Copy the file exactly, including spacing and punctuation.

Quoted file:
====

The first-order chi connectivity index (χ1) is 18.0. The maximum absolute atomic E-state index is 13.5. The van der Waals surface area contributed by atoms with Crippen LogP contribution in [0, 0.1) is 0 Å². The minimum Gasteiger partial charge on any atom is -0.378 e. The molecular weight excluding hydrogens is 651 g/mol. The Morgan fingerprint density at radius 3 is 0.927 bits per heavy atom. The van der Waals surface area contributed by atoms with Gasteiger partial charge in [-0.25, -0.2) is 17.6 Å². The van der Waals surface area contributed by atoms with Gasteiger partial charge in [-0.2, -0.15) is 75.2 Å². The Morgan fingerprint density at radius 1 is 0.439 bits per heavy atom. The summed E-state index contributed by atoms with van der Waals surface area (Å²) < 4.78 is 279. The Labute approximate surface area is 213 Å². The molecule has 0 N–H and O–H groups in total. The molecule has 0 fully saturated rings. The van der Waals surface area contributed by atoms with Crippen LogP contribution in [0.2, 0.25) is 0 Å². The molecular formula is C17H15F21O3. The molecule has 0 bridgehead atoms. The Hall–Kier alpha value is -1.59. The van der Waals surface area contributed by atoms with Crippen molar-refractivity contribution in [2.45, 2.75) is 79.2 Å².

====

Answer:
The first-order chi connectivity index (χ1) is 18.0. The maximum absolute atomic E-state index is 13.5. The van der Waals surface area contributed by atoms with Crippen LogP contribution in [0, 0.1) is 0 Å². The minimum Gasteiger partial charge on any atom is -0.378 e. The molecular weight excluding hydrogens is 651 g/mol. The Morgan fingerprint density at radius 3 is 0.927 bits per heavy atom. The van der Waals surface area contributed by atoms with Gasteiger partial charge in [-0.25, -0.2) is 17.6 Å². The van der Waals surface area contributed by atoms with Gasteiger partial charge in [-0.2, -0.15) is 75.2 Å². The Morgan fingerprint density at radius 1 is 0.439 bits per heavy atom. The summed E-state index contributed by atoms with van der Waals surface area (Å²) < 4.78 is 279. The Labute approximate surface area is 213 Å². The molecule has 0 N–H and O–H groups in total. The molecule has 0 fully saturated rings. The van der Waals surface area contributed by atoms with Crippen LogP contribution in [0.2, 0.25) is 0 Å². The molecular formula is C17H15F21O3. The molecule has 0 bridgehead atoms. The Hall–Kier alpha value is -1.59. The van der Waals surface area contributed by atoms with Crippen molar-refractivity contribution in [2.45, 2.75) is 79.2 Å².